Psychoanalysis Unit


Interpretation Today


Psychoanalysis depends upon repeatedly moving from the psychoanalyst's receptive stance to the analysand's thought, feeling and mode of relating - originally on dreams, parapraxes, symptoms, resistance and transference - to a more active one of 'interpretation', initially conceived in terms of other levels seen as disguised or unconscious. Famously, Paul Ricoeur applied the phrase, 'the hermeneutics of suspicion' to describe this aspect: like Sherlock Holmes, the psychoanalyst detected universal psychological crimes as well as the infantile levels of adult mental life in the forms that are individual for us.

There is much that is penetrating in this view, but it does not give an accurate impression of the psychoanalytic endeavour. Thus many other kinds of hermeneutics apply to it: for example, there is a hermeneutics of emotional responsiveness or of alimentary provision. Accordingly, a literary dream interpretation, such as Joseph's in Egypt might aim to offer a solution to the Pharaoh's anxious forebodings of famine. While psychoanalysis does have a hermeneutic aspect - arriving at meanings that may not always be obvious - most regard the psychoanalyst's mode of action as requiring more than hermeneutics and semiotics. Quite different kinds of statements or acts with different purposes are put under the heading of 'making an interpretation': to impart knowledge, to offer a response to assuage inner loneliness or strangeness. They often involve descriptions of object relations on the surface more than hidden motives.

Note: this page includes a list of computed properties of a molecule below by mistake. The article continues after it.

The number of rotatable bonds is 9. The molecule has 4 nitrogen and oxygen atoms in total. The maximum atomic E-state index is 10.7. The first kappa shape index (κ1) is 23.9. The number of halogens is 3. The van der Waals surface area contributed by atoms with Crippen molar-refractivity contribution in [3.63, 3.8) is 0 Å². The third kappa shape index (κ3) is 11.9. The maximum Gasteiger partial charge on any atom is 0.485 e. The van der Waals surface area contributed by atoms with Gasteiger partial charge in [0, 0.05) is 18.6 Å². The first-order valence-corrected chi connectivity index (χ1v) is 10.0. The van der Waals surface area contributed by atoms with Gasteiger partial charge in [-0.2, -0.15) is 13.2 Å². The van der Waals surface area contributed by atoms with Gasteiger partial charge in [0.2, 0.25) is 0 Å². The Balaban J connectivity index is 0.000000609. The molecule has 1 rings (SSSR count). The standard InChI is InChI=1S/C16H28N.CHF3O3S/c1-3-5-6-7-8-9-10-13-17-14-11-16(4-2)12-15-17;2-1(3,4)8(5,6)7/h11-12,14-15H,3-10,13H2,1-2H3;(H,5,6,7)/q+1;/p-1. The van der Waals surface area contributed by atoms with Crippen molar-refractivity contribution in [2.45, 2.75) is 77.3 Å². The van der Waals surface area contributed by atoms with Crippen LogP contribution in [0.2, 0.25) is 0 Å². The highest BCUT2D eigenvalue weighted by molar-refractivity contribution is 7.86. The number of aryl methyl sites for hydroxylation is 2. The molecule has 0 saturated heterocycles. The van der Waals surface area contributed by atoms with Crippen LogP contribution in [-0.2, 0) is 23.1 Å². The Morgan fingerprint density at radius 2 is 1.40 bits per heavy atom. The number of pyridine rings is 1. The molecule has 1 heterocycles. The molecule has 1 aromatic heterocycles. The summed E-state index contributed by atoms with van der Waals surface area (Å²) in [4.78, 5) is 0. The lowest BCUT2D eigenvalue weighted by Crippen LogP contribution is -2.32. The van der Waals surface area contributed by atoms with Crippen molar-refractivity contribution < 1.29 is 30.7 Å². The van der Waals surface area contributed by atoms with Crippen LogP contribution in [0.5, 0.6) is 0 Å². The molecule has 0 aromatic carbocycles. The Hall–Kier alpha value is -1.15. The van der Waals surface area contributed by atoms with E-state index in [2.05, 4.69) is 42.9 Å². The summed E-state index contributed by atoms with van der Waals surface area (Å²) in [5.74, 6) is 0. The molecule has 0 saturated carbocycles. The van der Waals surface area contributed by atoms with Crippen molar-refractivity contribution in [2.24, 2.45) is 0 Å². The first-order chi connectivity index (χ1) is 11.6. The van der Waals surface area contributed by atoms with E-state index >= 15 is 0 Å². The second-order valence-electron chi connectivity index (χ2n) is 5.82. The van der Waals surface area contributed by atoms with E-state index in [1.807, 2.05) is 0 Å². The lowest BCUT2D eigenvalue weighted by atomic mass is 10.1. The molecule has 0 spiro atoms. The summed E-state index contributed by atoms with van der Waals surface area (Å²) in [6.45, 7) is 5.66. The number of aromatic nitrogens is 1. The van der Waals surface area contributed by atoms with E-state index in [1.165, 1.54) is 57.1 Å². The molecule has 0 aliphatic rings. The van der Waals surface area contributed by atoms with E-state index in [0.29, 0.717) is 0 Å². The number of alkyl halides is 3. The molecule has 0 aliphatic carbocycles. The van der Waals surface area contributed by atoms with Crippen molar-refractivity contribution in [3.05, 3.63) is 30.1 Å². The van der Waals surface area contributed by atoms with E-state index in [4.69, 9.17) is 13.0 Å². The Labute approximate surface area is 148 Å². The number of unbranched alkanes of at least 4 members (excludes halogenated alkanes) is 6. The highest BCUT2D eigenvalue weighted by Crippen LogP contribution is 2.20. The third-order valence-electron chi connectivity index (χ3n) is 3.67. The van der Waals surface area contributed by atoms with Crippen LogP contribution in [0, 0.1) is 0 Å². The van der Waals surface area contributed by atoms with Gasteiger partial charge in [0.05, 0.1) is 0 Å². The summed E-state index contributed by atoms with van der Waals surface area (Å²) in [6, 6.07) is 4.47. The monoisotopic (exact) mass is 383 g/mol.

Through its detailed main clinical papers and discussions, this year's UCL Psychoanalysis Conference will examine the multiple functions of interpretation in our contemporary clinical technique. Other papers in the programme will look at interpretation in work with children. Others will address what is involved in applying psychoanalytic modes of interpretation to historical, social and political matters. The closing plenary panel and discussion will consider the role of interpretation in generating new psychoanalytic knowledge as well as the Conference findings as a whole.

Speakers and titles

  • Donald Campbell "Interpretation and the Development of the Patient's Self-Analysis"
  • Claire Cripwell "Seeing is Believing: Construction and Interpretation"

Chairs and plenary panel members

  • Ronald Britton
  • Mary Target
  • David Taylor
  • David Tuckett

Friday clinical seminar leaders will include

Robin Anderson, David Bell, Irma Brenman Pick, Donald Campbell, Chris Mawson, Edna O'Shaughnessy, David Taylor, Mary Target, and David Tuckett

Parallel Papers

On Saturday 5 December parallel papers will be held over two sessions. Please see the below links for full details of the parallel paper abstracts.

Parallel paper abstracts, session 1

Parallel paper abstracts, session 2

* Please note that once registered to attend, delegates will receive an email inviting them to sign up to one parallel paper per session